Is Amendment 2 doomed?
Michael Ames fears the medical marijuana measure will fail Tuesday:
Florida was supposed to change the way the South thinks about medical marijuana. In late July, a full 88 percent of the state supported legalizing medical cannabis, and in early October 67 percent supported Amendment 2 specifically.* Instead, that wide margin has all but disappeared, and rather than join the 23 other states with similar laws on the books, the amendment appears to be bleeding support by the hour.
The governor’s race has hurt the amendment’s prospects:
Since it launched, Florida Republicans have suspected that [Amendment 2 backer John] Morgan’s campaign is actually an effort to pump voter turnout in an off-year election and help Crist eke out a win against incumbent Gov. Rick Scott.
Morgan denies he’s playing politics, telling the Tampa Tribune that he’s “not as smart or devious as they think I am.” And yet, when he hired a campaign manager, he picked Ben Pollara, an operative who describes himself as “one of the premier Democratic fundraisers in Florida.” Pollara served on President Obama’s 2012 National Finance Committee, was the state finance director for Hillary Clinton’s 2008 presidential bid, and has represented Democrats including Sen. Bill Nelson, Sen. Kirsten Gillibrand, and Rep. Debbie Wasserman Schultz.
“It has not been a bipartisan campaign,” says Pollara. “The opposition has been run entirely by Republican operatives and funded by Republican mega-donors.”
Ben Jacobs hears much the same:
Morgan has long been a power player in Florida politics and is closely tied to Crist, the former Republican governor now running as a Democrat to lead the state again. Despite Morgan’s deep pockets and political clout, the medical marijuana initiative, which was once considered a shoo-in to become law, looks increasingly less likely to pass the 60 percent threshold.
The problem, according to some Morgan detractors, is that the vote has been less a referendum on cannabis and more a referendum on Morgan, who is funding the ballot measure.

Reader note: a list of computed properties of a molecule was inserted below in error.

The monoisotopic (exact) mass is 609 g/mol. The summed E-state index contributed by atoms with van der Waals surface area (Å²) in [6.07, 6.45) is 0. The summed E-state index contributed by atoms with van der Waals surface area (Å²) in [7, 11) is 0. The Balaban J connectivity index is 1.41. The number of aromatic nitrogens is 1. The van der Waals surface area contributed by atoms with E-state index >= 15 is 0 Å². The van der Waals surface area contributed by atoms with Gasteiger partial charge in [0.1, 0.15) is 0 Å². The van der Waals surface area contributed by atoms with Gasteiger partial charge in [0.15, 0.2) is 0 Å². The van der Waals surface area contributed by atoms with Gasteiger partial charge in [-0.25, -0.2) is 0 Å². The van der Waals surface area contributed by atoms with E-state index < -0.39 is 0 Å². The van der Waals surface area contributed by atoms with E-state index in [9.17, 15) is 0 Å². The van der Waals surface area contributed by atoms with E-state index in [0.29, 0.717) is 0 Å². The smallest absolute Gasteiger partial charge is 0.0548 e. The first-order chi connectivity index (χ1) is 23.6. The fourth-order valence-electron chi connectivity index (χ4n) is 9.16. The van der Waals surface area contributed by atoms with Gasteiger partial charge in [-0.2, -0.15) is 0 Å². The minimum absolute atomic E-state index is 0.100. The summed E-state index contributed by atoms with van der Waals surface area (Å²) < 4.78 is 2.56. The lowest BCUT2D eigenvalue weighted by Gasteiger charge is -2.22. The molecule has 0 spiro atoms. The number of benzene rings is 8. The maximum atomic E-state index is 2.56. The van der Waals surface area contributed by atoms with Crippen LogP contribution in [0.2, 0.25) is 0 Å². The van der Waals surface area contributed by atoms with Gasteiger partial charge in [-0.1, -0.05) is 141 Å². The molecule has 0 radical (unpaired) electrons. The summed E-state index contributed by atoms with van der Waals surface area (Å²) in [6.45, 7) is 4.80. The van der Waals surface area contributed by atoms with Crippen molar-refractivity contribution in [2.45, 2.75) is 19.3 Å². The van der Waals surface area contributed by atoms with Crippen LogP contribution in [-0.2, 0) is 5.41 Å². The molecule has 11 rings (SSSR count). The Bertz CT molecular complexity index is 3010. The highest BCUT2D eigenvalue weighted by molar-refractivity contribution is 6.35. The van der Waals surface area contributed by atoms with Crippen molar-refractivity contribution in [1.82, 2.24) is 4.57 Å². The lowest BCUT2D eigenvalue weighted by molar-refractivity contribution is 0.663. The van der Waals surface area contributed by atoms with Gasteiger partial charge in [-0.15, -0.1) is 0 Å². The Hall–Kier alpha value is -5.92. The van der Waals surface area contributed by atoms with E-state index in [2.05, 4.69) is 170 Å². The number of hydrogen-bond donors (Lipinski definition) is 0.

I started suggesting last week that if Amendment 2 fails, Morgan deserves much of the blame:
Yes, Morgan led the charge to get the medical marijuana initiative on the ballot, but, as the self-appointed face of the campaign, he’s done as much to turn off voters — especially the moderate female voters necessary to win 60 percent — as he has to win over converts. The trajectory of this campaign changed as soon as Morgan’s drunken, NSFW post-debate rant went viral. But it wasn’t just that YouTube video which lost voters. Morgan also hurt his cause by making Amendment 2 too much about him. Confusing recognition with popularity, Morgan has barnstormed the state debating sheriffs and other opponents of Amendment 2. Undoubtedly, Morgan, with his drawl and quick wit, thinks he won those debates, when in all actuality he lost the moment he showed up and provided such a stark contrast to undecided voters. Worst of all, there has been too much talk in the media and by Morgan himself about how this campaign has financially benefitted his law firm. That’s just gross.
Christopher Ingraham is unsure what will happen:
Casino magnate Sheldon Adelson has poured $5 million of his own money into the opposition campaign, fueling it almost single-handedly. On the other hand supporters have raised about $8 million, roughly half of it from attorney John Morgan. While the fate of the other marijuana initiatives rests largely in the hands of young voters, Florida’s seniors may be the lynchpin here. Given the volatility of the polls it’s very difficult to predict how things will play out, but the 60 percent supermajority requirement represents a high bar for supporters of the measure.
Jon Walker looks at the latest polls:
The worst result is from the Tampa Bay Times/Bay News 9/UF Graham Center poll. It found 46 percent of likely voters planning to vote for Amendment 2 and 43 percent planning to vote against it.
The PPP poll found the measure will win majority support but below the threshold. Their final poll had the ballot measure getting 53 percent of likely voters and 41 percent planning to vote against it. The remaining 6 percent is undecided. Even if all the undecided in this poll decided to vote for it the measure would still come up just short of 60 percent.
The best final poll was from the Florida Chamber of Commerce Political Institute poll, but even that found the measure with 55 percent support to 40 percent opposed. Again just short of the very high threshold needed.
Via The Daily Dish.